Continual reading of Mr. Green’s works has put me into a drawn-out, watered-down form of existential crisis.
After all my talk of immortality, when we get really serious about it, there’s no real way to be immortal, is here? (Past spiritual solutions, that is.) One day life on Earth will cease to exist, and there will be no eyes left to see or no ears left to hear the words that we’ve left behind. Failing that, the collapse of the universe should do the trick.
Even in a multiple-universe scenario, every one of those universe will also have to collapse and end one day.
(although, strictly for the sake of staying constant with the theory, there MUST exist a universe where there is zero entropy, causing it to be the universe in which nothing will ever end, and it just goes on… Forever. Universe Prime, probably)
Whether you believe in an afterlife or not, there’s just something cripplingly infinitesimal about our place in the universe. Just last Friday, as I was driving away from work, looking up into the late afternoon sky that was turning from pale blue to burning orange, I had the opportunity to briefly consider us humans:
8 billion of us now, and if you dumped all of us into one spot, we’ll just fill a very large lake. We are nothing compared to the size of the earth. Yet earth is only 1 out of 8 planets orbiting a solar system that’s only one of of the billions of stars in the Milky Way, which is only one out of the 47,000 galaxies within the Virgo Supercluster, which is only one out of the millions of superclusters in the observable universe.
And don’t even get me started on how tiny our observable universe is compared to the ever-expanding universe.
You think about how small, how transient, how fragile our cities and civilizations are, and you must wonder what are we doing, getting ourselves stuck in the same damn traffic jam day after day.
It’s a little bit like playing video games, I guess. You boot up the game, your character gets “birthed”, and there’s just this whole incredible world ahead of you to explore, so many things to do. In all the excitement and multitudes of distractions available, it’s easy to forget that at the end of it, there’s nothing but the rolling credits. When you’re immersed in the objective of the moment, it’s easy to forget that you’re essentially manipulating a whole bunch of 0s and 1s for fun.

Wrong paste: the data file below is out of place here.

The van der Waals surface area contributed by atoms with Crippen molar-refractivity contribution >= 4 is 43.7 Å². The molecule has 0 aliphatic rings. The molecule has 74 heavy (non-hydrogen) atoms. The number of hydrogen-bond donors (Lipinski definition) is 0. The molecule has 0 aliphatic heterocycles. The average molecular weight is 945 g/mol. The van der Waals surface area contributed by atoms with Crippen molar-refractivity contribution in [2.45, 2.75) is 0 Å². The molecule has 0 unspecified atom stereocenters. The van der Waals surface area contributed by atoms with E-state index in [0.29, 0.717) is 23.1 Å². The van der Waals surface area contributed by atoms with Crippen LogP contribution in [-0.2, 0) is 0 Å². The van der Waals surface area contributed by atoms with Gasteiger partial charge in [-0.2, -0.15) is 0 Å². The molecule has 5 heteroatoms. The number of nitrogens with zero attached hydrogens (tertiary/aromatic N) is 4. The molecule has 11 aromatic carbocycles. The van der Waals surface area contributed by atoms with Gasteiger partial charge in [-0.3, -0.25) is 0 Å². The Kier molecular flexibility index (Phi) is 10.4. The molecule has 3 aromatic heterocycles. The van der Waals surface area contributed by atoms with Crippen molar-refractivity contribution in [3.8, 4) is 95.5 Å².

After forgetfulness, I think the human ability to be easily distracted comes in an easy second as the most underrated superpower ever. If we weren’t so distracted with the day-to-day worries: getting to work on time, getting projects done, making the significant other feel happy, choosing what to eat for lunch… We’ll be very much crippled by the thought of how ridiculously small and insignificant we all are in the big picture.
It’s probably dread enough to send our species into mass suicides and eventual extinction.
We are but mayflies at sunset. It’s a pretty sad thing to think about; but hey, at least you get to see the sunset in all its splendor. Feel the water resistance under your feet. Feel the bristle of the fine hair on your skin as the breeze wafts past.
(I’d mention getting swallowed by a trout, but that’ll be going off-topic)
In a world that is just as soon here this moment as it is gone the next, it’s pretty easy to rationalize skipping work for a day just to sit around, and… Enjoy the view. To just bask in the moment, and become aware that, in the vast expanse of time, you are ALIVE right now to see and hear and smell and feel and love and cry and be fascinated by a million interesting, stupid things.
Before the next distraction comes and takes the wonderment away.